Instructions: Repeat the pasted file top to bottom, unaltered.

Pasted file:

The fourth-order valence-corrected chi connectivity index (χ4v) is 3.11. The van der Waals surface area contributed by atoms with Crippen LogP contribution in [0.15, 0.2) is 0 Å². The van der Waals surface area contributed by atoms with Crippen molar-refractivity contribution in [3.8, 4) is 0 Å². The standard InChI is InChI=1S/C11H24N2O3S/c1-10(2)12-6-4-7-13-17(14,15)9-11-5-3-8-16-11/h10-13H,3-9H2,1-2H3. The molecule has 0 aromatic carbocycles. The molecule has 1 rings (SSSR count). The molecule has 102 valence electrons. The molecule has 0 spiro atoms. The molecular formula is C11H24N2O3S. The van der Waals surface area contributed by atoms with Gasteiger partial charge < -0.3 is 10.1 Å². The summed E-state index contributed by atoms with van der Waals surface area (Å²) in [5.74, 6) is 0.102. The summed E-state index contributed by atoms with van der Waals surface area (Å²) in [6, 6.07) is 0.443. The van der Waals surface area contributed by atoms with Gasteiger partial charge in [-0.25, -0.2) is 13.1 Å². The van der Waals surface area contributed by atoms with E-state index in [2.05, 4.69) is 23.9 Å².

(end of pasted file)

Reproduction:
The fourth-order valence-corrected chi connectivity index (χ4v) is 3.11. The van der Waals surface area contributed by atoms with Crippen LogP contribution in [0.15, 0.2) is 0 Å². The van der Waals surface area contributed by atoms with Crippen molar-refractivity contribution in [3.8, 4) is 0 Å². The standard InChI is InChI=1S/C11H24N2O3S/c1-10(2)12-6-4-7-13-17(14,15)9-11-5-3-8-16-11/h10-13H,3-9H2,1-2H3. The molecule has 0 aromatic carbocycles. The molecule has 1 rings (SSSR count). The molecule has 102 valence electrons. The molecule has 0 spiro atoms. The molecular formula is C11H24N2O3S. The van der Waals surface area contributed by atoms with Gasteiger partial charge < -0.3 is 10.1 Å². The summed E-state index contributed by atoms with van der Waals surface area (Å²) in [5.74, 6) is 0.102. The summed E-state index contributed by atoms with van der Waals surface area (Å²) in [6, 6.07) is 0.443. The van der Waals surface area contributed by atoms with Gasteiger partial charge in [-0.25, -0.2) is 13.1 Å². The van der Waals surface area contributed by atoms with E-state index in [2.05, 4.69) is 23.9 Å².